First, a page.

Tuesday, August 18, 2009

Lately, I've been obsessed with the Myers-Briggs Type Indicator Assessment in that never-ending pursuit of a clearer understanding of The Self. The MBTI has been around for fifty years or so, and you probably remember taking it in high school or college or for some lame office job you had once. It's the psychometric questionnaire that breaks down your entire personality into a four-letter word; ENFP, INFJ, etc. How accurate is it? Who knows, but it's at least as accurate as your horoscope.

Though I joked on Facebook that my score kept coming up LMAO, I'm actually an ISFP or an INFP, depending on how many beers I had before I took the test. (I've taken it a few times, now.) So, according to the MBTI, I have an introverted attitude, I tend to trust tangible, gatherable information instead of trusting my intuition, yet I feel my way through the decision-making process, rather than detaching myself and following set rules, and I tend to use my perceiving function instead of my judging function when relating to the outside world.

This may come as a surprise to many of you.

Or not. I was satisfied with the ISFP rating when I read that Steven Spielberg was the same way. Mrs. Ditchman scored the same as George W. Bush, but I won't say whether she was proud of this. Anyway, I found the 68 questions fascinating in how difficult they were for me to answer. You're supposed to use your intuition if you can't decide on the answer, but I don't trust my intuitive reflexes, as deduced by the MBTI. Sample Question/Personal Response: Would you rather be a senator or a scientist? Hmmm... I don't know. I like both. Why can't I be both? Don't we need people who are both? Wouldn't one be a better senator if one used the scientific method?

And so forth. So my wife and I took the test and found that we were complete opposites. This was at least as refreshing to hear as it was entertaining, but it still doesn't answer why she leaves the kitchen cupboard doors open all the time and then tries to deny it. I was going to force the test on the Little Ditchman, but she just demands more jelly beans, makes a scene when I say NO, and then cries and runs away, wets the bed, and makes further unreasonable demands all the livelong day. She is unclassifiable.

Anyway, it got me all interested again in the Forer effect, which I remember learning about in college (though, not really.) What is the Forer effect? It's that magical moment where you pick up the horoscope on your birthday and find that it pegs you exactly. What else is it? Well, analysts here at TMST headquarters have done a few psychometric studies of our own and have found that our readers are generally described as follows:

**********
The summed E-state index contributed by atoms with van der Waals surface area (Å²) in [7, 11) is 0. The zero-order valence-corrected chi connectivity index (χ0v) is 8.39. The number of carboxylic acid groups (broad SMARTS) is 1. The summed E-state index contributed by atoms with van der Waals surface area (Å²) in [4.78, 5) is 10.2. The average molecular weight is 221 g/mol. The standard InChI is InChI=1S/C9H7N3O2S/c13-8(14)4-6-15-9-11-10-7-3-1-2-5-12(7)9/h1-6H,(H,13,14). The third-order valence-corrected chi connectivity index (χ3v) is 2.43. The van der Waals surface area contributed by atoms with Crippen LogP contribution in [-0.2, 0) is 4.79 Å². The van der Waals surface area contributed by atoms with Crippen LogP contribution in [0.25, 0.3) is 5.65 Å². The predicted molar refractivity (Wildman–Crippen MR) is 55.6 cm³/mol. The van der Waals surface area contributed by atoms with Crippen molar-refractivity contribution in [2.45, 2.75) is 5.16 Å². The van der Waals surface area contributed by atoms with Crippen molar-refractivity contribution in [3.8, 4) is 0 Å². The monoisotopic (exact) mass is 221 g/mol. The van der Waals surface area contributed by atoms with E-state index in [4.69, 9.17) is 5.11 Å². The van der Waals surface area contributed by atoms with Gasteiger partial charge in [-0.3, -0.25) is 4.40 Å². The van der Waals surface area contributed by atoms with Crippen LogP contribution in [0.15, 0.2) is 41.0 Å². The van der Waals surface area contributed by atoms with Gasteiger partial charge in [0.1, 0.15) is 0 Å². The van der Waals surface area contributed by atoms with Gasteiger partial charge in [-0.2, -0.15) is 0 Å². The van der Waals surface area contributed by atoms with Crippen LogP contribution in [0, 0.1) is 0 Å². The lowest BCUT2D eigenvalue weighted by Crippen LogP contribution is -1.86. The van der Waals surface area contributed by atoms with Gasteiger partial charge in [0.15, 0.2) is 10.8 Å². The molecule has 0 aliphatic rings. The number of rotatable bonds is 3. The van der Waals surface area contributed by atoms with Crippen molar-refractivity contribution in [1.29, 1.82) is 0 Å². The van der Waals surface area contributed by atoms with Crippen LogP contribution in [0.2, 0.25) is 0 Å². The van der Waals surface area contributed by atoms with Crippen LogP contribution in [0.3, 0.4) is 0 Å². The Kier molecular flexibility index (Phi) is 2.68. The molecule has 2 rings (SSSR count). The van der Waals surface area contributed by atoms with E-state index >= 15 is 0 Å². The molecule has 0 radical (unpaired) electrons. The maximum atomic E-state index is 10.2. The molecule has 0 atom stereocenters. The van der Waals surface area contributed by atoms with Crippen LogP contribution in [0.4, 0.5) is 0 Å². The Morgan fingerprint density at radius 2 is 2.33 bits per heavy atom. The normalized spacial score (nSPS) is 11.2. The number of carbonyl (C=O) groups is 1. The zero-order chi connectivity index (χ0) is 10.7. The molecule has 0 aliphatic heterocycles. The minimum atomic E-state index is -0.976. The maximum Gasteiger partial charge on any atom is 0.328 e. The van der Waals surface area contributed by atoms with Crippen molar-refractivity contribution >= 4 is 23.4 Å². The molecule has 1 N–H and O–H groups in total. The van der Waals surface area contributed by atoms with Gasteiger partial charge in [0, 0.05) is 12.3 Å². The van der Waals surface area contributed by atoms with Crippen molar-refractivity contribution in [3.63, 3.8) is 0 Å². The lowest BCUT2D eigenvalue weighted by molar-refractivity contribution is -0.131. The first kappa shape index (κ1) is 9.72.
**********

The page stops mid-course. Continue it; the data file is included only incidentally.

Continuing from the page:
You have a need for other people to like and admire you, and yet you tend to be critical of yourself. While you have some personality weaknesses you are generally able to compensate for them. You have considerable unused capacity that you have not turned to your advantage. Disciplined and self-controlled on the outside, you tend to be worrisome and insecure on the inside. At times you have serious doubts as to whether you have made the right decision or done the right thing. You prefer a certain amount of change and variety and become dissatisfied when hemmed in by restrictions and limitations. You also pride yourself as an independent thinker; and do not accept others' statements without satisfactory proof. But you have found it unwise to be too frank in revealing yourself to others. At times you are extroverted, affable, and sociable, while at other times you are introverted, wary, and reserved. Some of your aspirations tend to be rather unrealistic.

Did you find any of that agreeable to your own personality? Yeah, so does everyone.

It is considered unethical to compel anyone to take the Myers-Briggs Type Indicator Assessment, and the test should always be taken voluntarily. You're on your own. The test is somewhere on Facebook, if you're interested. You can then publish your score for the world to see. Everybody's doing it.